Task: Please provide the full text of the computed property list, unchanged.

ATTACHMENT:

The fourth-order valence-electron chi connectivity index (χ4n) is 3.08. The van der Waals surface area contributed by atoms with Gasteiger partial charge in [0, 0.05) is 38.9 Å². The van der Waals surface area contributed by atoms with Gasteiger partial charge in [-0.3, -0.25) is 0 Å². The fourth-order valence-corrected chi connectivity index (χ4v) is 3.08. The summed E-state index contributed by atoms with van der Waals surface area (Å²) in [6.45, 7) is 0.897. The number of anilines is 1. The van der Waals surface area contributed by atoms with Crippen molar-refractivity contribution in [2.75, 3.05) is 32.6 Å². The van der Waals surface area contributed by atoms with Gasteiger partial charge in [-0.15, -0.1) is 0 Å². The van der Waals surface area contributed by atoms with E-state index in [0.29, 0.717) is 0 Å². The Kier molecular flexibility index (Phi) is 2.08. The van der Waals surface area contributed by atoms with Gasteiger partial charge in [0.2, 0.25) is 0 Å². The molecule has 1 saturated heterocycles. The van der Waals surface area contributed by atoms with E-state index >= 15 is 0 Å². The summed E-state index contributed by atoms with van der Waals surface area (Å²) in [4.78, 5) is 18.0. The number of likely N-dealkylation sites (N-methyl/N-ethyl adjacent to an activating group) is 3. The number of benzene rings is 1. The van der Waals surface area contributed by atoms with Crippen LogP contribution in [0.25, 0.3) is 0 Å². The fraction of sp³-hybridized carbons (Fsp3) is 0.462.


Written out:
The fourth-order valence-electron chi connectivity index (χ4n) is 3.08. The van der Waals surface area contributed by atoms with Gasteiger partial charge in [0, 0.05) is 38.9 Å². The van der Waals surface area contributed by atoms with Gasteiger partial charge in [-0.3, -0.25) is 0 Å². The fourth-order valence-corrected chi connectivity index (χ4v) is 3.08. The summed E-state index contributed by atoms with van der Waals surface area (Å²) in [6.45, 7) is 0.897. The number of anilines is 1. The van der Waals surface area contributed by atoms with Crippen molar-refractivity contribution in [2.75, 3.05) is 32.6 Å². The van der Waals surface area contributed by atoms with Gasteiger partial charge in [-0.15, -0.1) is 0 Å². The van der Waals surface area contributed by atoms with E-state index in [0.29, 0.717) is 0 Å². The Kier molecular flexibility index (Phi) is 2.08. The van der Waals surface area contributed by atoms with Gasteiger partial charge in [0.2, 0.25) is 0 Å². The molecule has 1 saturated heterocycles. The van der Waals surface area contributed by atoms with E-state index >= 15 is 0 Å². The summed E-state index contributed by atoms with van der Waals surface area (Å²) in [4.78, 5) is 18.0. The number of likely N-dealkylation sites (N-methyl/N-ethyl adjacent to an activating group) is 3. The number of benzene rings is 1. The van der Waals surface area contributed by atoms with Crippen LogP contribution in [0.25, 0.3) is 0 Å². The fraction of sp³-hybridized carbons (Fsp3) is 0.462.